The main offering in this app is cute, and the audio provides a dimension that traditional books cannot. But it’s...

THE BINGO SONG

This utilitarian effort will appeal to fans of the song, but flawed recording features and minimal interactivity keep it from rising above the average mark.

This app isn’t going to win any awards for innovation or originality, but it’s still got some appeal. As might be expected, the song is front and center. A purple-clad blonde lass seamlessly performs the tune, inserting the claps in perfect syncopation (a good rhythm exercise for little hands and minds). The length of the “story” corresponds to the number of verses it takes to get to the part where the entire spelling of Bingo’s name-o is clapped. Scenery changes with each verse, and each screen offers a few token, underwhelming animations. Bingo, a charmingly cute sheepdog type, occasionally responds to taps by jumping or barking. The “extras” are where this app falls apart. The karaoke option offers excellent accompaniment and well-highlighted words, but the record feature is superconfusing. With no written or spoken instructions, it is up to readers to figure out when recording starts or how to re-record. The farm-animal trivia cards each pose three questions, with the option to read and answer each question or tap to hear each question and then record an answer. It’s unclear what benefit playback in this feature offers.

The main offering in this app is cute, and the audio provides a dimension that traditional books cannot. But it’s underwhelming, especially for the price. (iPad song app. 1-5)

Pub Date: April 12, 2013

ISBN: N/A

Page Count: -

Publisher: Kid's Academy

Review Posted Online: May 22, 2013

Kirkus Reviews Issue: June 15, 2013

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Little Blue Truck keeps on truckin’—but not without some backfires.

LITTLE BLUE TRUCK'S VALENTINE

Little Blue Truck feels, well, blue when he delivers valentine after valentine but receives nary a one.

His bed overflowing with cards, Blue sets out to deliver a yellow card with purple polka dots and a shiny purple heart to Hen, one with a shiny fuchsia heart to Pig, a big, shiny, red heart-shaped card to Horse, and so on. With each delivery there is an exchange of Beeps from Blue and the appropriate animal sounds from his friends, Blue’s Beeps always set in blue and the animal’s vocalization in a color that matches the card it receives. But as Blue heads home, his deliveries complete, his headlight eyes are sad and his front bumper droops ever so slightly. Blue is therefore surprised (but readers may not be) when he pulls into his garage to be greeted by all his friends with a shiny blue valentine just for him. In this, Blue’s seventh outing, it’s not just the sturdy protagonist that seems to be wilting. Schertle’s verse, usually reliable, stumbles more than once; stanzas such as “But Valentine’s Day / didn’t seem much fun / when he didn’t get cards / from anyone” will cause hitches during read-alouds. The illustrations, done by Joseph in the style of original series collaborator Jill McElmurry, are pleasant enough, but his compositions often feel stiff and forced.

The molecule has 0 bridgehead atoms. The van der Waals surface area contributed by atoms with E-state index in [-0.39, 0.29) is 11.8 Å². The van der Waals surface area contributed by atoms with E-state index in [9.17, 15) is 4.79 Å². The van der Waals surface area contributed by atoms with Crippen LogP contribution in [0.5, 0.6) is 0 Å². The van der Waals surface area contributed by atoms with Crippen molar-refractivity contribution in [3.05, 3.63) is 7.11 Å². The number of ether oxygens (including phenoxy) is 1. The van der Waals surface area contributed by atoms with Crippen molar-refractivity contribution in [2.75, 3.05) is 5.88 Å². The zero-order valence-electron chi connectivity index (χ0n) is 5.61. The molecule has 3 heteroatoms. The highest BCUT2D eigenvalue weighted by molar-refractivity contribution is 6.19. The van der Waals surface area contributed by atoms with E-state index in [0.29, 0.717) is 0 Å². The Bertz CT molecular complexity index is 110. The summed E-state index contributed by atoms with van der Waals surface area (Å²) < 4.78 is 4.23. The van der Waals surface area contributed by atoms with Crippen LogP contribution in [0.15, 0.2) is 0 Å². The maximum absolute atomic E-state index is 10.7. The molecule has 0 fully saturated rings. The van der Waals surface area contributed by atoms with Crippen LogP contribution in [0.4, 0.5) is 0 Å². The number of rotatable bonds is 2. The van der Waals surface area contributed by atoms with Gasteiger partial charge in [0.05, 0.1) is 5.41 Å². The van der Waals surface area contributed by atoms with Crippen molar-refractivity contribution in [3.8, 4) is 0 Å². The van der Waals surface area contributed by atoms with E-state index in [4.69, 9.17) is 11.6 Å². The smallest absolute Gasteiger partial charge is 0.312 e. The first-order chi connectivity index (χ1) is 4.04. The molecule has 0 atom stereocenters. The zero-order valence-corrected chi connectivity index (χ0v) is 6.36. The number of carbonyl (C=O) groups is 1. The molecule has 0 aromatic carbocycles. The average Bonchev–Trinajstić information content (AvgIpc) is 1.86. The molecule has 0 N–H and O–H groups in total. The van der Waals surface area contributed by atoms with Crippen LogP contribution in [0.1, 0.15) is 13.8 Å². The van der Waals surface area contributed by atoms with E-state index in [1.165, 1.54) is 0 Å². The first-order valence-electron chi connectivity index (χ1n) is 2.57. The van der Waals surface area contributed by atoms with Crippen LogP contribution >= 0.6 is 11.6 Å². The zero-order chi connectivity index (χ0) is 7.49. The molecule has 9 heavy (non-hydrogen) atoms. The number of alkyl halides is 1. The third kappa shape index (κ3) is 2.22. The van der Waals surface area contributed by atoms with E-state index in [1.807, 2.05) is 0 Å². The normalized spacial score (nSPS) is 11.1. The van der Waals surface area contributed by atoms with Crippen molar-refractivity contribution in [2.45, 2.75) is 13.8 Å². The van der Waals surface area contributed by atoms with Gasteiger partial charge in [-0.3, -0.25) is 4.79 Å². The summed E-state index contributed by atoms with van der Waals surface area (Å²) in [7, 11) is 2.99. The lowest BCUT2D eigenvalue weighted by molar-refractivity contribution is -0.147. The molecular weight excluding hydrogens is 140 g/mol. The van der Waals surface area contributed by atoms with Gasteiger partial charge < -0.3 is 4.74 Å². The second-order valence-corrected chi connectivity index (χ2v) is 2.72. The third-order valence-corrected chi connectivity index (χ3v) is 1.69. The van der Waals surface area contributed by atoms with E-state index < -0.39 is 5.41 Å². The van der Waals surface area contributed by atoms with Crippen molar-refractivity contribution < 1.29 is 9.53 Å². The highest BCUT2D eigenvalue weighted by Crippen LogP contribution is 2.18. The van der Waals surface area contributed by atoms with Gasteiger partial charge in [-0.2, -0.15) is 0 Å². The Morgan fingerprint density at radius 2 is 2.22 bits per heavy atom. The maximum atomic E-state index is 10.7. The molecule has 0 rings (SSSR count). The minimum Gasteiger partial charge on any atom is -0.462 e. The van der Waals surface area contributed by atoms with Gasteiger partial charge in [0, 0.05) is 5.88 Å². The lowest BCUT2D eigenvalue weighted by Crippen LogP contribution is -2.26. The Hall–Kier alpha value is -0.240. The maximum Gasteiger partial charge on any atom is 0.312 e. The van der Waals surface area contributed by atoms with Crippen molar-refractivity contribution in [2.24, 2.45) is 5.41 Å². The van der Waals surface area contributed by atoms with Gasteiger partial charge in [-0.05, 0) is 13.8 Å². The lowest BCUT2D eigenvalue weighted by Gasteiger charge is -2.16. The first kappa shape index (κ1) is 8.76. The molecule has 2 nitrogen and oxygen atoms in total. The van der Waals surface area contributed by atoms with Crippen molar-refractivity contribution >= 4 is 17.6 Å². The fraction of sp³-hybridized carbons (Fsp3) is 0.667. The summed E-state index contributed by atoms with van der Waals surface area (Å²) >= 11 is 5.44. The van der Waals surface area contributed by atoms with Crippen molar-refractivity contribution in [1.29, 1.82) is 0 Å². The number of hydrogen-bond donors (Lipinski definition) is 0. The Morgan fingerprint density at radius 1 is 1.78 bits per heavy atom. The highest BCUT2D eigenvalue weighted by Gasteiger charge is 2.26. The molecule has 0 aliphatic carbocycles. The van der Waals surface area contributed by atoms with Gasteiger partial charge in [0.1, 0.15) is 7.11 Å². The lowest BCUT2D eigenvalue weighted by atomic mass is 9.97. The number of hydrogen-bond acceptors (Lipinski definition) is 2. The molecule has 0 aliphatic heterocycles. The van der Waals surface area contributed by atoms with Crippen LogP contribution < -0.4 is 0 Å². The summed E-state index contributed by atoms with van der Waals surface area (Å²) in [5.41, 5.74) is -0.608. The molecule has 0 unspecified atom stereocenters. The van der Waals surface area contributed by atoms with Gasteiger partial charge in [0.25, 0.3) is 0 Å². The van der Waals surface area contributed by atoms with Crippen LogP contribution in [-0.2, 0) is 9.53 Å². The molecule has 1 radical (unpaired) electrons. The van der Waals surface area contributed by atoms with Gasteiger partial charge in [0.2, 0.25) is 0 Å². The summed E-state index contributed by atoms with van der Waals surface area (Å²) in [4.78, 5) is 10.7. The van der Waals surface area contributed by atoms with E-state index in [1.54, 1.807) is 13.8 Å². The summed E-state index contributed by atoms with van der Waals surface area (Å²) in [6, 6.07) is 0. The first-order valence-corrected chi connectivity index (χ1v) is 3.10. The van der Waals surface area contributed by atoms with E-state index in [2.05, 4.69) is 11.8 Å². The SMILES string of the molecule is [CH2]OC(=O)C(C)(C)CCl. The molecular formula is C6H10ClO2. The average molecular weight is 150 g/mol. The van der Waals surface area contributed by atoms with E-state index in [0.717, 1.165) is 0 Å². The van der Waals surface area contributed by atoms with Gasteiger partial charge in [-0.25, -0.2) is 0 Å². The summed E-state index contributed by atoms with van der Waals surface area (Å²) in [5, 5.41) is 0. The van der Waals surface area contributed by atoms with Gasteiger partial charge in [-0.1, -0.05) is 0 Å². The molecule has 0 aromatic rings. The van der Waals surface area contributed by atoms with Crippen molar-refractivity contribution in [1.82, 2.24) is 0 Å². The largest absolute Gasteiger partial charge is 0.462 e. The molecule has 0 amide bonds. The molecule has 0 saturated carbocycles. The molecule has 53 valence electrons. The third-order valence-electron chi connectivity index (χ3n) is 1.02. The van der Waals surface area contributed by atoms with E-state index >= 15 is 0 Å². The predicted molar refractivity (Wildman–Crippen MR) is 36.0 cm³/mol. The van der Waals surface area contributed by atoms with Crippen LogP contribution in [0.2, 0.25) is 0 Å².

Little Blue Truck keeps on truckin’—but not without some backfires. (Board book. 1-4)

Pub Date: Dec. 8, 2020

ISBN: 978-0-358-27244-1

Page Count: 20

Publisher: HMH Books

Review Posted Online: Jan. 19, 2021

Kirkus Reviews Issue: Feb. 15, 2021

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When anyone attempts to enhance and reformat a book that’s already sold more than five million copies, there’s some risk...

MOO, BAA, LA LA LA!

From the Boynton Moo Media series

The iPad adaption of Boynton’s bestselling board book surveys animals and the sounds they make.

When anyone attempts to enhance and reformat a book that’s already sold more than five million copies, there’s some risk involved. What if it doesn’t translate well? Worse yet, what if it flops? Fortunately, Loud Crow Interactive and Boynton don’t have to worry about that. There’s no hint of a sophomore slump in this second installment of the Boynton Moo Media series. Much like its predecessor, The Going to Bed Book (2011), this app adapts the illustrator’s trademark creatures for iPad in a way few other developers can. The animals are fluid and pliable, which is no small feat given that they’re on a flat display. Readers can jiggle them, hurl them off screen, elicit animal sounds and in some cases make them sing (in a perfect inverted triad!). Melodic violin music accompanies the entire story, which is deftly narrated by Boynton’s son, Keith. In addition to the author’s simple yet charming prose there are little surprises sprinkled throughout that extend the wit that’s won countless babies and parents over in paper form.

Pub Date: April 19, 2011

ISBN: N/A

Page Count: -

Publisher: Loud Crow Interactive

Review Posted Online: May 17, 2011

Kirkus Reviews Issue: June 15, 2011

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